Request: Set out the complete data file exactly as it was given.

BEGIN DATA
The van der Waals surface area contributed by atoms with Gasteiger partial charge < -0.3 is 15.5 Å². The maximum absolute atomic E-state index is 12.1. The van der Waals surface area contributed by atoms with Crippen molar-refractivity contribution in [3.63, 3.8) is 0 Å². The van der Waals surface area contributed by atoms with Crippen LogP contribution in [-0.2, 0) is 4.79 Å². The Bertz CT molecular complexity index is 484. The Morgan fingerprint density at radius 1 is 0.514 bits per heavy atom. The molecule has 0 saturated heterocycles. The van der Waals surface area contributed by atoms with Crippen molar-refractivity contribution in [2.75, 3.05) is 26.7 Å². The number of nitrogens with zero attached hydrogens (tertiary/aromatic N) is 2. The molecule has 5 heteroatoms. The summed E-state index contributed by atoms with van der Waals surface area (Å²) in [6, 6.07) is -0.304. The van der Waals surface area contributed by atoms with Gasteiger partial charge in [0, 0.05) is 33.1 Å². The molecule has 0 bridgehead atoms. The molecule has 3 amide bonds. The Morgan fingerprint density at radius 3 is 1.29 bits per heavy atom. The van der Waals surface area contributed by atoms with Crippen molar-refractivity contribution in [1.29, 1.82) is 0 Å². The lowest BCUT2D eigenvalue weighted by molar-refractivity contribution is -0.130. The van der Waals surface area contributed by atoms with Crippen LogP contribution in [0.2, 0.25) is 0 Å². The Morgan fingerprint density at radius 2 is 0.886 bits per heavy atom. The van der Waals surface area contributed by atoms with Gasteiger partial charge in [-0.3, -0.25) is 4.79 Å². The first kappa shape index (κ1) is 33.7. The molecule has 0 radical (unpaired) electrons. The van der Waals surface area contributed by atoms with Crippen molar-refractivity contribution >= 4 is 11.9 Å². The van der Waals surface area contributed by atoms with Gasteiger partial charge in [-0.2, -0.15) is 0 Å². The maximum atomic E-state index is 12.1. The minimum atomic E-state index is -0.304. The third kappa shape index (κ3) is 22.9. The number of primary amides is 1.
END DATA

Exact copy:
The van der Waals surface area contributed by atoms with Gasteiger partial charge < -0.3 is 15.5 Å². The maximum absolute atomic E-state index is 12.1. The van der Waals surface area contributed by atoms with Crippen molar-refractivity contribution in [3.63, 3.8) is 0 Å². The van der Waals surface area contributed by atoms with Crippen LogP contribution in [-0.2, 0) is 4.79 Å². The Bertz CT molecular complexity index is 484. The Morgan fingerprint density at radius 1 is 0.514 bits per heavy atom. The molecule has 0 saturated heterocycles. The van der Waals surface area contributed by atoms with Crippen molar-refractivity contribution in [2.75, 3.05) is 26.7 Å². The number of nitrogens with zero attached hydrogens (tertiary/aromatic N) is 2. The molecule has 5 heteroatoms. The summed E-state index contributed by atoms with van der Waals surface area (Å²) in [6, 6.07) is -0.304. The van der Waals surface area contributed by atoms with Gasteiger partial charge in [0, 0.05) is 33.1 Å². The molecule has 0 bridgehead atoms. The molecule has 3 amide bonds. The Morgan fingerprint density at radius 3 is 1.29 bits per heavy atom. The van der Waals surface area contributed by atoms with Crippen molar-refractivity contribution in [1.29, 1.82) is 0 Å². The lowest BCUT2D eigenvalue weighted by molar-refractivity contribution is -0.130. The van der Waals surface area contributed by atoms with Crippen LogP contribution in [0.2, 0.25) is 0 Å². The Morgan fingerprint density at radius 2 is 0.886 bits per heavy atom. The van der Waals surface area contributed by atoms with Gasteiger partial charge in [-0.3, -0.25) is 4.79 Å². The first kappa shape index (κ1) is 33.7. The molecule has 0 radical (unpaired) electrons. The van der Waals surface area contributed by atoms with Crippen molar-refractivity contribution >= 4 is 11.9 Å². The van der Waals surface area contributed by atoms with Gasteiger partial charge in [-0.2, -0.15) is 0 Å². The maximum atomic E-state index is 12.1. The minimum atomic E-state index is -0.304. The third kappa shape index (κ3) is 22.9. The number of primary amides is 1.